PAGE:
So What’s Wrong With Violent Theocracy?
“Pastor” Wilson of Christ Church challenges Harris, the author of Letter to a Christian Nation which is apparently ranked number 21 on Amazon. Wilson sounds a little bit nervous, or perhaps this is just the unusual lack of chainsaw blaring and rude remarks. The kind of criticism secularists are mounting against Christian fundamentalism seems to be turning in the same direction as we are turning here in the Wood as far as I can tell—towards the problem of irrational and violent responses from conservative Christians who apparently feel threatened as their personality cults are called into question by the educational “establishment.” It is surely ironic that the author of the Serrated Edge would present himself as the Christian apologist to “defend” the faith against this book; in the Serrated Edge, Wilson claims sociological violence to be an inescapable cultural norm, with the good guys persecuting the heretics—whether or not the good guys are really the good Christian guys or not.
The reason a started writing this short post, was because of how well Wilson revealed his own understanding of what it is to be a religious human being. Wilson’s apologetics are not only going to be unsuccessful, they will no doubt prove Harris’ point to Harris’ sympathetic readers (not that they will be reading Wilson though). Wilson writes:
You want Christians to quit behaving in certain ways. But why? You want them to write nice letters, and you want them to stop turning America into a big, dumb theocracy. But why? If there is no God, what could possibly be wrong with theocracies? They provide high entertainment value, and they give everybody involved in them a sense of dignity and high moral purpose. You get to wear ecclesiastical robes, march in impressive processions to burn intransigent people at the stake, you get to believe you are better than everybody else, and, at the top of the doctrinal heap, that God likes you. Further, the material universe doesn’t care about any of this foolishness, not even a little bit. So what’s wrong with having a little bit of fun at the expense of other bits of protoplasm?
So what could possibly be wrong with theocracies? And what do we mean by theocracies? Well, what else but those places where priests can burn intransigent people at the stake, those places where the holy elite, the priesthood, knows with cogency that they are better than everybody else? Wilson here has revealed his hand fully. There is no such thing as man with natural imprint of dignity, the humanitarian man, that social creature who feels, thinks, and acts according to innate universals of passion and empathy. There is no way to take one’s feelings as a man, regardless of your origin, and empathize with your fellow social creature. Harris wants humans to be non-violent, empathetic, corporative social comrades; but all Wilson can do is ask “why?” Why would Harris “want” Christians to be kind, humble, rational, and merciful? Why would Harris not want the next arrogant theocracy to bloom in the soil of pluralistic America? Wilson concludes that Harris has no ‘reason’ at all. Supposedly, Harris is entirely incoherent; supposedly, Harris is offering us a meaningless plea if he cannot “ground” such a “want” on some kind of foundational, fixed, Will of God, some authoritative Archimedean point – Mosaic maxims and all. Perhaps Harris fails to offer us a delightful and fully worked out theory of moral responsibility and our natural, social and emotional aversion to violence; but it seems clear that Wilson has offered us nothing better. And all evidence so far suggests that Wilson has offered us something altogether worse. Perhaps Harris wants Christians to be nice for the same reason he feels the way he does when he hears of this true narrative:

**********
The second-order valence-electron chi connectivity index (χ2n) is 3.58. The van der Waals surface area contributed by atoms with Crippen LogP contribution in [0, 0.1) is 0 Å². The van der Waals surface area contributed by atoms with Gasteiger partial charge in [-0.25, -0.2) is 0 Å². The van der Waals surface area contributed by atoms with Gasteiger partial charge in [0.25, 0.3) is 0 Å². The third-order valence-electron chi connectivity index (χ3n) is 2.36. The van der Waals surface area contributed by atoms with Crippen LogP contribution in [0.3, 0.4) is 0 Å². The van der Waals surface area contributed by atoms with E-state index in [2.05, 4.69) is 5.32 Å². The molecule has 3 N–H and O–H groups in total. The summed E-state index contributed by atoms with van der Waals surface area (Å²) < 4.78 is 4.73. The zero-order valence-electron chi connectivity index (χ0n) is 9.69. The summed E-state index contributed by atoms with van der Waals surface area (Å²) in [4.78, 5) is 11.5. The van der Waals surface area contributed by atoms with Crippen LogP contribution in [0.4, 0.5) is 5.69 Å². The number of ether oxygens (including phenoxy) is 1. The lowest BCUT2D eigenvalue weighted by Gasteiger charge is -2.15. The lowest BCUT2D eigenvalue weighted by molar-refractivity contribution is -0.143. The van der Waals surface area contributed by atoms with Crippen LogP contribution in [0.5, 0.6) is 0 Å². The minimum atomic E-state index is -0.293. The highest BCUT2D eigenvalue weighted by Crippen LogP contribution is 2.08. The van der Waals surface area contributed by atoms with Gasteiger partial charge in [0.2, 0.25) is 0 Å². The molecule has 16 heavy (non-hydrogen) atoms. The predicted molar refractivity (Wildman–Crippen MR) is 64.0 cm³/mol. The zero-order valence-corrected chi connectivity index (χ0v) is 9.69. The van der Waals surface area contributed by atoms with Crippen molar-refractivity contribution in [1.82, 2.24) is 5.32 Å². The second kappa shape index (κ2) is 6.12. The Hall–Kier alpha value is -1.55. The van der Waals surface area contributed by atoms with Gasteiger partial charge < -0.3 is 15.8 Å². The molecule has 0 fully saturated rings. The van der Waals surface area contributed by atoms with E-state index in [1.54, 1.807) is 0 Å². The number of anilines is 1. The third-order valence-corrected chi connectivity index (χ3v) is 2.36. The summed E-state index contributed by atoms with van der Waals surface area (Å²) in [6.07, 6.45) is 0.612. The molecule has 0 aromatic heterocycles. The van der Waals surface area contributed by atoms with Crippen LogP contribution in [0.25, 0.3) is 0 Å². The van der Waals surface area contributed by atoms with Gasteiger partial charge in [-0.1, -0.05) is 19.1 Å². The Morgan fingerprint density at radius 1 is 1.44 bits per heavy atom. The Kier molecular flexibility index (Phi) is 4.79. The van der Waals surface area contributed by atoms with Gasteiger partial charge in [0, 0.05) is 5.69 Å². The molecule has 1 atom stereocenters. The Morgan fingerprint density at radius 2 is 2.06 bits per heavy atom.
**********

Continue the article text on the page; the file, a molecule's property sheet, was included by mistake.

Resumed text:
A young Muslim mother in Bosnia was repeatedly raped in front of her husband and father, with her baby screaming on the floor beside her. When her tormentors seemed finally tired of her, she begged permission to nurse the child. In response, one of the rapists swiftly decapitated the baby and threw the head in the mother’s lap. (Plantinga cited this in WCB 2000)
This offers Harris a reason for writing a book; it apparently doesn’t offer Wilson one. Should we be worried about this fact? I think so. This reminds me of Bahnsen’s handling of the problem of evil; Bahnsen at least tipped his hat to the real problem the way Wilson never has, but he concludes: oh, no problem; we wouldn’t have rational justification for objective and timeless moral claims about the evil we experience if it were not for the propositional presuppositions about the Christian God. We don’t have rational justification for moral claims without presupposing the Christian God, so therefore there is no problem of evil for the non-Christian. Ya. That sounds convincing. Solved that problem! Unfortunately, not many human beings out there care about a philosophical justification for moral propositions; must of them do care, however, about getting raped and having their baby’s head cut off.
Thus, Wilson simply helps prove Harris’ worry and illuminates for us just what is so dangerous about the theonomic stance, and perhaps even certain forms of fundamentalism in America. Wilson’s enemy theology and social proposal of inevitable violence helps remove any remaining elements of human compassion, natural love, and emotional empathy. What people “want” reduces to “morality,” morality reduces to “right and wrong,” and right and wrong reduce to axiomatic authority and power. This just is one face of the theonomists timeless approach to “law.” God wills it! The priestly rhetoric to power can certainly be turned into the justification for action for the Christian Knight.